Anheuser-Busch InBev didn't sell any more beer in 2011 than it did in 2010, but the brewer has earned praise for its margin management and can expect better in 2012.

Volume sales across A-B InBev's global business were pretty much flat over the 12 months to the end of December. Consumer thirst for beer in Brazil, which did so much to absorb the firm's travails in the US in 2010, hardly grew at all last year.

Yet, solid rises in sales value and operating profits again show the Budweiser brewer's skill in creating value out of a relatively weak situation. That can't go on forever, of course, but it does buy the firm time with shareholders. Today (8 March), A-B InBev's share price hit an all-time high in Europe.

Things are looking brighter on the beer sales front this year in A-B InBev's key markets. In the US, it is finally looking as though a leak in mainstream beer sales is slowing to a trickle, and may even be reversed. There are very promising early signs for Bud Light Platinum, the firm's new 6% abv lager.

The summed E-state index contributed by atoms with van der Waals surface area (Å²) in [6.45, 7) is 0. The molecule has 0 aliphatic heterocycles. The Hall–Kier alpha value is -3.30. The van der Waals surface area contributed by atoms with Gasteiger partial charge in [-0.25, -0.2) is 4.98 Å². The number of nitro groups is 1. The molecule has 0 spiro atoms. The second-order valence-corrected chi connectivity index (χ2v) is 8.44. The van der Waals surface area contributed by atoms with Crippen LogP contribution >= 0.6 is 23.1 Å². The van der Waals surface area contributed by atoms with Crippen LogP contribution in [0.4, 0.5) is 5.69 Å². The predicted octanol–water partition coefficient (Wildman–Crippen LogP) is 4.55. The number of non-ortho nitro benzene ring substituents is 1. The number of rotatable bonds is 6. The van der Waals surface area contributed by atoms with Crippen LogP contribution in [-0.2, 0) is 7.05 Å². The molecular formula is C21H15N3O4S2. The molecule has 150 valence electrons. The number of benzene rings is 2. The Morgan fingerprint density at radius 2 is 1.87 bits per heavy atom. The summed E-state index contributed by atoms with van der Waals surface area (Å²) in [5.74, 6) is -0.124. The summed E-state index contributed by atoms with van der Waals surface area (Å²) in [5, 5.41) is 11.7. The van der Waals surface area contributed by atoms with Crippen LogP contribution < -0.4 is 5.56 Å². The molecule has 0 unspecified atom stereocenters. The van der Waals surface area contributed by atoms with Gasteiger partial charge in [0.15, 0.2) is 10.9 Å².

In Brazil, an increase in the minimum wage is expected to restore the beer market to meaningful volume growth in 2012. Meanwhile, A-B InBev appears to have its act together in China, with its organic volumes in the country up 6.4% for 2011. 

Those looking for statements of intent on China's Kingway Brewery will be disappointed. But, in its results statement today, A-B InBev at least said that it is determined to expand in China, both organically and via "select acquisitions".

On the brand side, Budweiser is enjoying a more prominent international profile. Its global volumes rose by around 3% versus 2010, as the UK and Russia, together with early momentum in Brazil, overshadowed ongoing decline in the US.

Despite the positive vibes, some analysts highlighted risks. Stifel Nicolaus, for example, pointed out that fourth-quarter volumes in Brazil were weaker than expected, as was January, and that the impact of the minimum wage increase is yet to be seen.

Along with other brewers, A-B InBev also continued to face a difficult time in Russia. In the UK, meanwhile, its volumes fell more steeply than the overall beer market in 2011.

As long as the efficiency and pricing strategy continues to pay, the brewer will have time to implement its innovation plans at the top-line. This year, though, despite the plaudits, the firm will need to show that its much-vaunted innovation strategy on the sales side is sticking. It will also have to fend off greater competition in Brazil, albeit from a powerful starting position.